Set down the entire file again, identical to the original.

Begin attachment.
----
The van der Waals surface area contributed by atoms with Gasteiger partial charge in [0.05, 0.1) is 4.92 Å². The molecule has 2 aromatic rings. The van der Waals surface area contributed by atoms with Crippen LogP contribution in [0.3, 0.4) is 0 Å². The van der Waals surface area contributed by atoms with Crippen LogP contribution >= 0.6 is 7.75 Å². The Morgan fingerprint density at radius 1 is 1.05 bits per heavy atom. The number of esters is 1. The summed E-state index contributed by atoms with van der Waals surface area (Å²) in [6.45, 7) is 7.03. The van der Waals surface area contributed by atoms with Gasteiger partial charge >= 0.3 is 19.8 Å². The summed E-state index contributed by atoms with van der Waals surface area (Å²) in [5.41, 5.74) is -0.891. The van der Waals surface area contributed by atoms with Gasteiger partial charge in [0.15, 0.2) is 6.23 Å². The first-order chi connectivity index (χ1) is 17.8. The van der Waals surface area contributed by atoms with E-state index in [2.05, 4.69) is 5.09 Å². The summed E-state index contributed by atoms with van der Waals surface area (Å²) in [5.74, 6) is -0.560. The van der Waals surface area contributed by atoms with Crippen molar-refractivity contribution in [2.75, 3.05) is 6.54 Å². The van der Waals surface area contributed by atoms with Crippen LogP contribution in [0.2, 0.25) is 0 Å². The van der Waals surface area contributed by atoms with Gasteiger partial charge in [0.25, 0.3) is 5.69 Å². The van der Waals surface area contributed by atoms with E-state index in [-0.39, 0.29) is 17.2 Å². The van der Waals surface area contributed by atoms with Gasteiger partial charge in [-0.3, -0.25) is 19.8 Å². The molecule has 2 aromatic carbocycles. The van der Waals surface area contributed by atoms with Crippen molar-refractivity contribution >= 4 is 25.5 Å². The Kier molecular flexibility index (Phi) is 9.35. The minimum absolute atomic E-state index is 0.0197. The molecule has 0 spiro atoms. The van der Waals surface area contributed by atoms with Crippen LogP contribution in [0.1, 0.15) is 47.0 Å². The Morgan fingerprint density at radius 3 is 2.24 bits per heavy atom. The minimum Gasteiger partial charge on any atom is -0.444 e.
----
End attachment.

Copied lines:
The van der Waals surface area contributed by atoms with Gasteiger partial charge in [0.05, 0.1) is 4.92 Å². The molecule has 2 aromatic rings. The van der Waals surface area contributed by atoms with Crippen LogP contribution in [0.3, 0.4) is 0 Å². The van der Waals surface area contributed by atoms with Crippen LogP contribution >= 0.6 is 7.75 Å². The Morgan fingerprint density at radius 1 is 1.05 bits per heavy atom. The number of esters is 1. The summed E-state index contributed by atoms with van der Waals surface area (Å²) in [6.45, 7) is 7.03. The van der Waals surface area contributed by atoms with Gasteiger partial charge >= 0.3 is 19.8 Å². The summed E-state index contributed by atoms with van der Waals surface area (Å²) in [5.41, 5.74) is -0.891. The van der Waals surface area contributed by atoms with Gasteiger partial charge in [0.15, 0.2) is 6.23 Å². The first-order chi connectivity index (χ1) is 17.8. The van der Waals surface area contributed by atoms with E-state index in [2.05, 4.69) is 5.09 Å². The summed E-state index contributed by atoms with van der Waals surface area (Å²) in [5.74, 6) is -0.560. The van der Waals surface area contributed by atoms with Crippen molar-refractivity contribution in [2.75, 3.05) is 6.54 Å². The van der Waals surface area contributed by atoms with Crippen LogP contribution in [0.2, 0.25) is 0 Å². The van der Waals surface area contributed by atoms with Gasteiger partial charge in [0.25, 0.3) is 5.69 Å². The van der Waals surface area contributed by atoms with E-state index in [-0.39, 0.29) is 17.2 Å². The van der Waals surface area contributed by atoms with Gasteiger partial charge in [-0.3, -0.25) is 19.8 Å². The molecule has 2 aromatic carbocycles. The van der Waals surface area contributed by atoms with Crippen molar-refractivity contribution >= 4 is 25.5 Å². The Kier molecular flexibility index (Phi) is 9.35. The minimum absolute atomic E-state index is 0.0197. The molecule has 0 spiro atoms. The van der Waals surface area contributed by atoms with Crippen LogP contribution in [0.1, 0.15) is 47.0 Å². The Morgan fingerprint density at radius 3 is 2.24 bits per heavy atom. The minimum Gasteiger partial charge on any atom is -0.444 e.